U.S. Open: Who thrives at Pebble Beach?

Profile Picture: Tommy Raymond

June 11th, 2019

The 119th edition of the U.S. Open commences at historic Pebble Beach Golf Links on Thursday. This will mark the sixth time the coastal masterpiece has been the host, with past occurrences in 1972, 1982, 1992, 2000 and 2010.

Pebble Beach stages the Pebble Beach Pro-Am each year in the winter, so the course is relatively familiar to avid golf viewers, though players only contest two of the four rounds at Pebble itself.

For the U.S. Open the course will move to a par of 71, with the par 5 second converted to a par 4. The scorecard yardage is 7,075, short by modern standards, but it will make up for the lack of yardage with heavy, graduated rough and small greens. This won't be the same course golfers experience during the Pro-Am.

In the 2000 U.S. Open, Tiger Woods had possibly his best performance, when he won by 15 shots and came in at 12-under par. Ten years later, Graeme McDowell shot an even-par 284 to win by a stroke. This year's winning score may be in red numbers, but to expect something on the level Woods did in 2000 is not realistic.

Other than Woods and McDowell, the other players to win U.S. Opens here were all Jack Nicklaus in 1972, Tom Watson in 1982 and Tom Kite in 1992—all Hall of Famers. It would seem to me that the winner will be a player who already has a major or is already much accomplished.

The headliners coming into this U.S. Open are Woods, Brooks Koepka, Dustin Johnson and Rory McIlroy, each of whom has won the major previously. Neither will offer much in the way of betting value, but it's likely they will contend given current form or past history at this venue.

Aside from his win at Pebble Beach 19 years ago, Woods returned while ranked No. 1 in the world in 2010 and managed to finish tied for fourth, with a 75 in the final round. The 15-time major champion is currently +1100 to win. He's second on the PGA Tour in greens in regulation, and getting to the green over the past year has arguably been his biggest strength. He tied for ninth at the Memorial two weeks ago and will likely be a factor. All he needs is a good putter.

Johnson is a bit of an enigma. He led by three strokes entering the final round at the 2010 U.S. Open, only to falter with a round of 82 to tie for ninth. He has won the Pebble Beach Pro-Am twice and obviously has an affinity for the course. He is the second betting choice behind Koepka and should be considered for all available wagers. Johnson is first on Tour in strokes gained total, third in strokes gained off the tee and sixth in strokes gained putting.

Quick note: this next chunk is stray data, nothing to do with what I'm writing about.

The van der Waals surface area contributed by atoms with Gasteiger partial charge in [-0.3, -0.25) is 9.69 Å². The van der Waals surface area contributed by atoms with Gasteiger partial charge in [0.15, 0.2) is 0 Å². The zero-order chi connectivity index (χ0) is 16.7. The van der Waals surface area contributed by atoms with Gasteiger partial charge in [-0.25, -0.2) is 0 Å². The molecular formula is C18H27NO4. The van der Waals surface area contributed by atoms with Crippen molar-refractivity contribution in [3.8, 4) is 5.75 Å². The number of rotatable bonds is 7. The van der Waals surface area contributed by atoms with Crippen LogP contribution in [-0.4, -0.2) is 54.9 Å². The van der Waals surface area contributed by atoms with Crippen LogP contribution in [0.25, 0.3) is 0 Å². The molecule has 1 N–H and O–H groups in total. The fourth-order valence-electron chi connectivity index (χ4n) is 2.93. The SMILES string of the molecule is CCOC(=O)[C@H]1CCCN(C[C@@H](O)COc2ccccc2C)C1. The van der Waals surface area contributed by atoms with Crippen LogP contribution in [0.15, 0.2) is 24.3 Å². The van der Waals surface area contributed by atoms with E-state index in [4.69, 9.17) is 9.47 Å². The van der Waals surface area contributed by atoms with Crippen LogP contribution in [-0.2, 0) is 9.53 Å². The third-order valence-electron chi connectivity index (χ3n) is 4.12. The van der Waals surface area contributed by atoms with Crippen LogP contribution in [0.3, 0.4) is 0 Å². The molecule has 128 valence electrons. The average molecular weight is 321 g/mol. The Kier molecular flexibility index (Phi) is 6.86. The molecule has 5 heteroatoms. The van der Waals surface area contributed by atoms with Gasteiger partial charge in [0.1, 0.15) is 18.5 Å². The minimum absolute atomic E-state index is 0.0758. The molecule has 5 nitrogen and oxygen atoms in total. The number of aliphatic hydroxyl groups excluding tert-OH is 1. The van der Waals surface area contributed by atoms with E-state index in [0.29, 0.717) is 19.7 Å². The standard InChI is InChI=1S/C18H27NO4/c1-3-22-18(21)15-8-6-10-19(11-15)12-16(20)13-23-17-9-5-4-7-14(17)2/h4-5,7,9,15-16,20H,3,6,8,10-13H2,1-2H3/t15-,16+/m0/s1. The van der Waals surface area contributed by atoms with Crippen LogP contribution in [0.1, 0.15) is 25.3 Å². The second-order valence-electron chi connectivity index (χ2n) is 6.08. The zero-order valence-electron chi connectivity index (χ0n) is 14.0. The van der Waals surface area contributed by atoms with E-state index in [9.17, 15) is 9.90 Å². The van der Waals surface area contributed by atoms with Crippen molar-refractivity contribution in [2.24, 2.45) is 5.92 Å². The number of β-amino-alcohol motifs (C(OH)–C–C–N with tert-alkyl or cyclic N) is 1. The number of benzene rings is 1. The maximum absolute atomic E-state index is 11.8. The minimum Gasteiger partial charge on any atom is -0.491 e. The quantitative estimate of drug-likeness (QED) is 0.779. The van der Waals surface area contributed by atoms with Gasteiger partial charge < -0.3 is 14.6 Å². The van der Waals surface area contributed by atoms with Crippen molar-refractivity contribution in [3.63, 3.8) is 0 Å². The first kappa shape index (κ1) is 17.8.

Koepka will be gunning for his third straight U.S. Open title and his fifth major in two years. Only Willie Anderson has ever won the U.S. Open in three consecutive years, but that was in the 1900s. The current favorite at +700, Koepka has only made one appearance at the Pebble Beach Pro-Am, a tie for eighth two years ago, so there isn't much to go on with that angle. I'll play him in matchup wagers, as well as a small bet to win.

Phil Mickelson, who has finished second in six U.S. Opens, can pocket the career grand slam if he's able to win. Sunday is also his 49th birthday. Mickelson has won the Pebble Beach Pro-Am five times, including this year, and in his three U.S. Open appearances at Pebble, he's missed a cut (1992), tied for 11th (2000) and tied for fourth (2010). It would be a great story should he come out on top, but he missed the cut badly two weeks ago at Memorial and isn't hitting tee shots as sharp as he needs to be.

McIlroy enters off a dazzling 61 on Sunday to win the Canadian Open. That form alone is something to consider for the former world No. 1, but in his two prior appearances at Pebble Beach, he missed the cut at the 2010 U.S. Open and did likewise in his lone Pro-Am appearance last year.

Since 2000 the average world ranking for the U.S. Open winner that week is 21. Ranked 21st this week is Australia's Marc Leishman. He's currently listed at +6600 and has three top-six finishes in this major. He's worth consideration, and should a player here seize his first major, I see him as a likely candidate.